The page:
President and CEO of Ebay John Donahoe gives lecture

Alyssa Mahoney

John Donahoe, president and CEO of Ebay since 2008, talked with students about the critical reception he received when he first joined Ebay and how it taught him the importance of staying true to personal values and taking risks. The talk was part of the VIP Speaker Series hosted by the Undergraduate Business Council.

Donahoe said the most important thing for young leaders is being able to learn and grow quickly. He said risks are not always rewarded at the time they are taken.

“Literally four days after becoming CEO, I stood up in front of an auditorium kind of like this, filled with Ebay sellers and said, ‘We are in a turnaround.’ And no one likes that,” Donahoe said.

Donahoe said Ebay had stopped innovating, so he started a multi-year process to change how the company functioned. Sellers were angry about changes that Donahoe instituted, including decreasing some fees but increasing the percentage that Ebay gets from the final price. Donahoe said he hit a low point when he looked up what Ebay sellers had posted about him on a YouTube video.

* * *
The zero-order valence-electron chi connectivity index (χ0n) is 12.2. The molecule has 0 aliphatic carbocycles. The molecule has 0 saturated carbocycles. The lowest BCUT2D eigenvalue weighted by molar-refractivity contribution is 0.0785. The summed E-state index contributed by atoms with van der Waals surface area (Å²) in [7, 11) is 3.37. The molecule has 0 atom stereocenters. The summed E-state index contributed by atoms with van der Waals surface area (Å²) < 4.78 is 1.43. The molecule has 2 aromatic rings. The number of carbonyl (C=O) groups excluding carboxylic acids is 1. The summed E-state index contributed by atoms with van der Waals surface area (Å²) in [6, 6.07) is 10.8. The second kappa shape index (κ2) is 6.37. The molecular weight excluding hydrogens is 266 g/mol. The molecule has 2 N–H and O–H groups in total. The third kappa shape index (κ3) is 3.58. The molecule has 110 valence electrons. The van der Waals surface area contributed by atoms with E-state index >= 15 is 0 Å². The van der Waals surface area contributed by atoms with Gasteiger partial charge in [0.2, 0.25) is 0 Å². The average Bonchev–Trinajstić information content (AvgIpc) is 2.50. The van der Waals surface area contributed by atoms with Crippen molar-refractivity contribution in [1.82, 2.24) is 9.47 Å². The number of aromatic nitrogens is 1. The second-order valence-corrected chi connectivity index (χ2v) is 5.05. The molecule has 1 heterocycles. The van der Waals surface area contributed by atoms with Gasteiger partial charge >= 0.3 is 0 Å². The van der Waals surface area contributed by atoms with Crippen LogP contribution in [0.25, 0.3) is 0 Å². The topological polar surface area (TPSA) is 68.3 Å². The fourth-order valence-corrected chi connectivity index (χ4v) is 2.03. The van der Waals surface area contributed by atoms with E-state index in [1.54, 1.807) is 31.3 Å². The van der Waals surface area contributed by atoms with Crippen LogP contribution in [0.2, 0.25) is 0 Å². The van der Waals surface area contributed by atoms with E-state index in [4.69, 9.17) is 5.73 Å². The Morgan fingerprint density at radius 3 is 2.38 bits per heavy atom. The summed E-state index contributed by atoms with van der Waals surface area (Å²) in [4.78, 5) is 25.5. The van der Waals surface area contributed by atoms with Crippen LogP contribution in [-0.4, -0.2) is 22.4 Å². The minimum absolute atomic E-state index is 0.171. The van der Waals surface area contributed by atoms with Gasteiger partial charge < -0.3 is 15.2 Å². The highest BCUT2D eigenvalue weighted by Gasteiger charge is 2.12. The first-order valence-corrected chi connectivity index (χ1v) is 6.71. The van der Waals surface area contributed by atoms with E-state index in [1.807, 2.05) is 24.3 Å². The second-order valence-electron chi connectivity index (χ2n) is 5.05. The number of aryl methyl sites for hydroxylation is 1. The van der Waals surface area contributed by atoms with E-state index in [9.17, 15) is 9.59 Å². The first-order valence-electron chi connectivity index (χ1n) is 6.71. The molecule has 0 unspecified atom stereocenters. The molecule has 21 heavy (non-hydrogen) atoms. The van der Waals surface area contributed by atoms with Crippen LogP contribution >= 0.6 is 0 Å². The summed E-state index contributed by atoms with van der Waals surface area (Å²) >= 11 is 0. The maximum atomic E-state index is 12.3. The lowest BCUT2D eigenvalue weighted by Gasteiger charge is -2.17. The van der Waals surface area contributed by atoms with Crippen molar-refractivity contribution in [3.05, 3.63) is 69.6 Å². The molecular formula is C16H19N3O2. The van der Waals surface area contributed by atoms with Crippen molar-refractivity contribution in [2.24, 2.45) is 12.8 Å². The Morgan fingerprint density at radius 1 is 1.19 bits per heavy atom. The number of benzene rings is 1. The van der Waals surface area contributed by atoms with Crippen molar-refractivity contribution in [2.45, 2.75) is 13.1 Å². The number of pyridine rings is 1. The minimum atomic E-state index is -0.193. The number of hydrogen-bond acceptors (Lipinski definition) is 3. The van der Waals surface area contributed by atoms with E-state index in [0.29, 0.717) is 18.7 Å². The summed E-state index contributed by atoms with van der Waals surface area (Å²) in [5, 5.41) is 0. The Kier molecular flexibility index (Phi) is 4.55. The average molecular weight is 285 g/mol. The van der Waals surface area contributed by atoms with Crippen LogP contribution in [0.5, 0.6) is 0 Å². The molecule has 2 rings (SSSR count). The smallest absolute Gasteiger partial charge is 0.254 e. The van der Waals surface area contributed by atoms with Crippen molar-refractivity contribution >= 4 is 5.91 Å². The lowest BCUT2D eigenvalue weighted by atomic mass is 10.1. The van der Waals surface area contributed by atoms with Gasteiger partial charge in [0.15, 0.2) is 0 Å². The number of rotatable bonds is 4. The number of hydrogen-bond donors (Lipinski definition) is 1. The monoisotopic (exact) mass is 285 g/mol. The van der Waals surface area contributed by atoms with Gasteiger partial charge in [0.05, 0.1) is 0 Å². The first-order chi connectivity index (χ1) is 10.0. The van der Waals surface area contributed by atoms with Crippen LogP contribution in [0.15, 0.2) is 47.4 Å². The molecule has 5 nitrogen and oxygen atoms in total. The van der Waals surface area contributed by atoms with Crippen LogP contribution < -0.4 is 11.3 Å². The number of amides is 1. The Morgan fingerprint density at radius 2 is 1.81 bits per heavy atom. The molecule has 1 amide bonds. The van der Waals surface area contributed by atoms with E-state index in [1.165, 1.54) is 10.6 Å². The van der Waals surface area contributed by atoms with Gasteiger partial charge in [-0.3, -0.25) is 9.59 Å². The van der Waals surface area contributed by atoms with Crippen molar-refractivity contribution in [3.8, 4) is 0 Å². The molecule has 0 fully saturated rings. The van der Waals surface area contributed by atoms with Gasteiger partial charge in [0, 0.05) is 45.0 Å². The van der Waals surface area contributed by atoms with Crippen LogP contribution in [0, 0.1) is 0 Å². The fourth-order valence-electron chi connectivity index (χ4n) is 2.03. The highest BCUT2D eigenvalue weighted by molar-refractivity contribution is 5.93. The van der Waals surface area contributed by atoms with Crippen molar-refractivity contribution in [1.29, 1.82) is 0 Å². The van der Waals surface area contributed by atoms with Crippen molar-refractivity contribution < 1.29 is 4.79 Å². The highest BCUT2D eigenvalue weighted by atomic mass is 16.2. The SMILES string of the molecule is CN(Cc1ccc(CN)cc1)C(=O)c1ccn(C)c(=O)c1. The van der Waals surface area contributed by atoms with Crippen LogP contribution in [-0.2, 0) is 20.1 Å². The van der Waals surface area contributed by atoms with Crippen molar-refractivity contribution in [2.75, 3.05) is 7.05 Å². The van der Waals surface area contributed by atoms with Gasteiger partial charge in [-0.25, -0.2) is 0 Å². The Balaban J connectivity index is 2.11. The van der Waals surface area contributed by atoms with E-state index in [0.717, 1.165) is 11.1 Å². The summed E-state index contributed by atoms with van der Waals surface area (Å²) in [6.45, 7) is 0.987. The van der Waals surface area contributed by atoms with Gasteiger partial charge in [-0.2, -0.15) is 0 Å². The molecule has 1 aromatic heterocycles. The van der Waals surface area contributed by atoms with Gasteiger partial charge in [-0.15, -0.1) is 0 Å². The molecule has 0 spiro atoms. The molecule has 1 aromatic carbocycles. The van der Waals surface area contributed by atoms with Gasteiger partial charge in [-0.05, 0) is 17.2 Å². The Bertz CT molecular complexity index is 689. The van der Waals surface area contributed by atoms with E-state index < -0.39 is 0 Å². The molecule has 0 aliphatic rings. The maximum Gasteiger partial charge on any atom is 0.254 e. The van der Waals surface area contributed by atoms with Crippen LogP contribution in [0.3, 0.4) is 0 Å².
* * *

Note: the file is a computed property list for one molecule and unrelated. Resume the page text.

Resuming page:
“They had literally taken clips from the movie ‘Schindler’s List,’” Donahoe said. “They took clips of the German guards shooting at Jewish prisoners, and they put my name on the German guards, and they posted Ebay sellers on the Jewish prisoners’ chests.”

Business freshman James Arietta has sold vintage items on Ebay since April 2006. Although Donahoe emphasized putting customers first, Arietta said he finds Donahoe’s approach problematic for sellers.

“He’s disenfranchising the sellers,” Arietta said. “Ebay, when it first started, they were selling unique stuff and fun stuff — collectibles. And now, for better or for worse, it’s turning into a mass market thing, which is good for shareholders and stuff like that, but they’re leaving their core ideas.”

Donahoe said he questioned whether he made the right decision to make substantial changes to the company, but decided he believed in what Ebay was doing.

“The next morning, I stood in front of 15,000 angry Ebay sellers,” Donahoe said. “I said, ‘If we don’t make these changes, it’ll be bad for all of us.’”